18

You found your ancestors in a city directory, and city directories usually have business information in them; in fact, sometimes they only have business information and not residential. In Ancestry, pulling up the 1939 Polk's City Directory for Worcester, Massachusetts, we can head for the S pages and look for SVO. However, we do not find one, so we need to ...


11

Here's an update. I'm a FamilySearch wiki contributor. Canal Zone Employment records have been digitized and are searchable in the FamilySearch website. A description of these records is available at the FamilySearch wiki: United States, Panama Canal Zone, Employment Records and Sailing lists, 1905-1937)


6

Create a biographical sketch and timeline, and a research plan. To find his records in any archive, first you need to have enough specific information to be sure that you are asking about the right individual. You read newspaper accounts in the scrapbook, so if you don't have access to the scrapbook, step one would be to find the newspaper accounts, and ...


6

Another directory, this one for Waltham Ma., has an entry which may explain (all emphasis mine): SVO Corp Socony Vacuum Oil Corp This was one of the big oil companies of the time: Vacuum Oil and Standard Oil of New York (Socony) merged in 1931, after the government gave up attempts to prevent it. The newly-combined entity, Socony-Vacuum Corp, was the ...


6

So, I appreciate everyone's help, but I found the answer in my great grandpa's second registration for the draft for both World Wars. He volunteered for WWI, but he was 45 at the time of the WWII draft. He never served in the second WW. Anyways, here's the picture that will clear everything up:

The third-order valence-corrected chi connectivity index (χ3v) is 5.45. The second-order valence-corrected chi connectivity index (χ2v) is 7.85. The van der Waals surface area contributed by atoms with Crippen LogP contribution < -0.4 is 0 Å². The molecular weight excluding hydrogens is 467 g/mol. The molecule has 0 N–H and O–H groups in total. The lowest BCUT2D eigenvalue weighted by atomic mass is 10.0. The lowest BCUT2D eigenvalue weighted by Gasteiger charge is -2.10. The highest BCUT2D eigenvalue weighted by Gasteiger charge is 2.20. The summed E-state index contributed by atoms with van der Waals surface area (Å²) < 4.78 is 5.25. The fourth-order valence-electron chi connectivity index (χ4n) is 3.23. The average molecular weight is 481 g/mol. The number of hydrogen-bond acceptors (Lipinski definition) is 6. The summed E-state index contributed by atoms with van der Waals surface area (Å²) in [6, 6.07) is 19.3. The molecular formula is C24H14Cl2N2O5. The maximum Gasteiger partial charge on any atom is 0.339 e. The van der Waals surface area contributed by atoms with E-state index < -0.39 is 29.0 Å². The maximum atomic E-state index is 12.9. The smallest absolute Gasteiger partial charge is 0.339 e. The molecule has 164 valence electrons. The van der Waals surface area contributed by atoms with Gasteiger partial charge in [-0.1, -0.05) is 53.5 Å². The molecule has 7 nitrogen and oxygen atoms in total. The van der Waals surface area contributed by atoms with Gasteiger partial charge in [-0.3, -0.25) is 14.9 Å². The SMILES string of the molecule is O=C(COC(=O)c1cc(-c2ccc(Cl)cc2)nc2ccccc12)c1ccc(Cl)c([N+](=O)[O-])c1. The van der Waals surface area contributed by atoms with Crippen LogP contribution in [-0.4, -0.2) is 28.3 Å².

6

Regrettably such records could be almost anywhere or nowhere. The County Record Office is the obvious place to start. Then any other archives in the area. Depending on the history of the place, it's not impossible that records remain there. Tatton Park, now National Trust, recently published some of its accounts and I think that the papers remained there. ...


5

I don't have a specific answer but thought the following information might help. There are a couple of libraries which may have records you are looking for. From the Nottinghamshire gov website's page on the History of Rufford Abbey, "We have a range of photographs and documents on display. These were recently donated to Ollerton Library." The page also ...


5

The site Convict Records lists 389 different ships that made a total of 720 voyages to Australia carrying convicts. There are many, many possibilities for the ones on which your ancestor (is reputed to have) served. For example there were 20 voyages in 1836 and even 14 in 1843 when the flood of convicts was beginning to be reduced. While the The British ...


4

I have discovered more information and just located news archives with many Frances Murphy incidents of bravery and duty. "Slattery's Raiders", a group of officers under the command of Captain John J. Slattery, Jr. that was formed to combat vice and street crime in Boston. Members of the elite unit called Slatterys Raiders. John J. Slattery, 86, deputy ...